In her New York Times op-ed Wednesday columnist Maureen Dowd writes "Reince Priebus says a lot of goofy things, but the chairman of the Republican National Committee has a point." She's referring to Priebus's latest diatribe in which he's accused NBC and CNN of being in the tank for Hillary Clinton, providing her with "puff pieces" and "extended commercials" through their planned mini-series and documentary respectively.
"Hillary tries awkwardly to airbrush her history, but everybody can use some professional help," Dowd continues. "By the time Hollywood is finished, Hillary could be fighting critics with the sexy charm and kickboxing skills of Catwoman."
So Priebus has his panties in a snit because he thinks, as Dowd suggests, that in these productions Clinton will come off looking like a super-human political goddess. But there are those who will argue that the former First Lady, U.S. Senator, Secretary of State and likely 2016 presidential candidate has as much, and maybe more, to lose by the films as she does to gain.
Let's remember one thing: while Hillary is wildly popular with the Democratic base, she's a veritable lightening rod with everyone else. She narrowly won the popular vote against Barack Obama in the 2008 Democratic primaries with 48%, and many of the 47% who voted for him can't stand her. Her approval rating has dropped 12% since last year (she's taken hits with men, independents and Republicans) and polls show that she's virtually even in head-to-head match-ups against each of the likely Republican candidates. She's certainly no shoe-in.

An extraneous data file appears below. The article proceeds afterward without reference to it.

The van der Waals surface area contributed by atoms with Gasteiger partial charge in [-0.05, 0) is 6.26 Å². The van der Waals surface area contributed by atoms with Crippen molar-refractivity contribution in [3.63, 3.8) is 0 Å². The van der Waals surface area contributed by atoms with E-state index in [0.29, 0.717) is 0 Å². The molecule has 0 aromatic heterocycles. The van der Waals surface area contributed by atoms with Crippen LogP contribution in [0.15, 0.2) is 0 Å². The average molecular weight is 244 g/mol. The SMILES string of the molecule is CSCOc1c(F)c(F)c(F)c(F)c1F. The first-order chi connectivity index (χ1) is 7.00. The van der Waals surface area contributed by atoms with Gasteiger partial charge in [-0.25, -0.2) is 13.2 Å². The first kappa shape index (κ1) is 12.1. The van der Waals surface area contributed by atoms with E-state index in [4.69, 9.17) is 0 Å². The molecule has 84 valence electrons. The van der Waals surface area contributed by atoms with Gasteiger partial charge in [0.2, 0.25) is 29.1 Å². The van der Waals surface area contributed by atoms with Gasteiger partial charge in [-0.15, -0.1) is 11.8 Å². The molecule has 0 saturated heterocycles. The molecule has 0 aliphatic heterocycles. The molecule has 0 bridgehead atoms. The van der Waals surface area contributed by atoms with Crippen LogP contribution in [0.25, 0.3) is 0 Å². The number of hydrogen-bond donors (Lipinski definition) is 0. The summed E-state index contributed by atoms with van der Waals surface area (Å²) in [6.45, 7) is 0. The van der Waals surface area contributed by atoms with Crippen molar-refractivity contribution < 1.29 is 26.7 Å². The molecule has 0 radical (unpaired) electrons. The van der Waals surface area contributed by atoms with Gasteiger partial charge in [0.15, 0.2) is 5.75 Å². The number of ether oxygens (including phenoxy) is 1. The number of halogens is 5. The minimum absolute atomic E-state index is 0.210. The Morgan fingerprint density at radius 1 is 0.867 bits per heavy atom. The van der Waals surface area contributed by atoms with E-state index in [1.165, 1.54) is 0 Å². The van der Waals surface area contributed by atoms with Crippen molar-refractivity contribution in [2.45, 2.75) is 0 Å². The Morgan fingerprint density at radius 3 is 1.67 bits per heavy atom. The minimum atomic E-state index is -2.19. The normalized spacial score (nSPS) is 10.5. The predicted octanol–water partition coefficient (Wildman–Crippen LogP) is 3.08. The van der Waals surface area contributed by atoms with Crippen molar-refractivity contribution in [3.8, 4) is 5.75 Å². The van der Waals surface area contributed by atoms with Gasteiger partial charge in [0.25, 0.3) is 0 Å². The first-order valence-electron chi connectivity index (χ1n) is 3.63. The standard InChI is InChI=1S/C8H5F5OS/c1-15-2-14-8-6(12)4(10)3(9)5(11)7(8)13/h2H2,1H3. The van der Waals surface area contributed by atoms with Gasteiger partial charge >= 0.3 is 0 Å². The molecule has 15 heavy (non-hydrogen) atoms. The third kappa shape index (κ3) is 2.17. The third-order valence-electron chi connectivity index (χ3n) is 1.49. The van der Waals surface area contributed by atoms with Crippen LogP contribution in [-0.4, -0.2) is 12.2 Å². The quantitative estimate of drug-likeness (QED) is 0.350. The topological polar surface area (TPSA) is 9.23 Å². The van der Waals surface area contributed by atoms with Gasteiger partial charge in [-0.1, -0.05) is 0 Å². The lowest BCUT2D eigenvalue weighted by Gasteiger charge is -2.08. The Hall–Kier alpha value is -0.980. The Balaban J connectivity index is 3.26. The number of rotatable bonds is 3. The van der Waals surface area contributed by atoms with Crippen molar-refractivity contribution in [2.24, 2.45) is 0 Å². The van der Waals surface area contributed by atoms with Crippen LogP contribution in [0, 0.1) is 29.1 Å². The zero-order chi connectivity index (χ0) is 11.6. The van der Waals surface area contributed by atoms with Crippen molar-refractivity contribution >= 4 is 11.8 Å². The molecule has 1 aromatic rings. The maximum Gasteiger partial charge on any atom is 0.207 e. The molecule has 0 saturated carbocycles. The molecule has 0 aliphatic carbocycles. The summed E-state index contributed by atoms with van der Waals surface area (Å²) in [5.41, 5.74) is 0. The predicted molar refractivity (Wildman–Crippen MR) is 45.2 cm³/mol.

Consider the controversies and scandals Hillary's been a part of, either directly or through her husband and former president Bill Clinton. There's TravelGate, Whitewater and the mystery shrouding White House staffer Vince Foster's death; the infamous "stand by your man" comments during the Monica Lewinsky affair; what some called racially insensitive comments by Bill and Hillary during the '08 campaign; and the Benghazi debacle. None of these moments from Hillary's past would benefit her to be showcased on television, and I suspect she's as pissed off about NBC and CNN's planned programming as Priebus.
While Dowd cites the television movie "Game Change" and how Julianne Moore's Emmy-winning performance cemented Sarah Palin's reputation as a bona fide dumbbell, the bigger point, and contradiction, is that Moore's radiant beauty did little to transform Palin's ignorance into "sexy charm." The movie only held a mirror up to the Wasilla Wonder and she did all the rest.
As for Priebus, he should stop whining like a 12-year-old about what the so-called liberal media does or doesn't do for Hillary Clinton. Let him call Rupert Murdoch and ask Fox Television to make all the movies they want about the Republican candidates. The trouble is, Murdoch's a fantastic businessman. He's not going to invest in films no one will want to see about people no one cares about.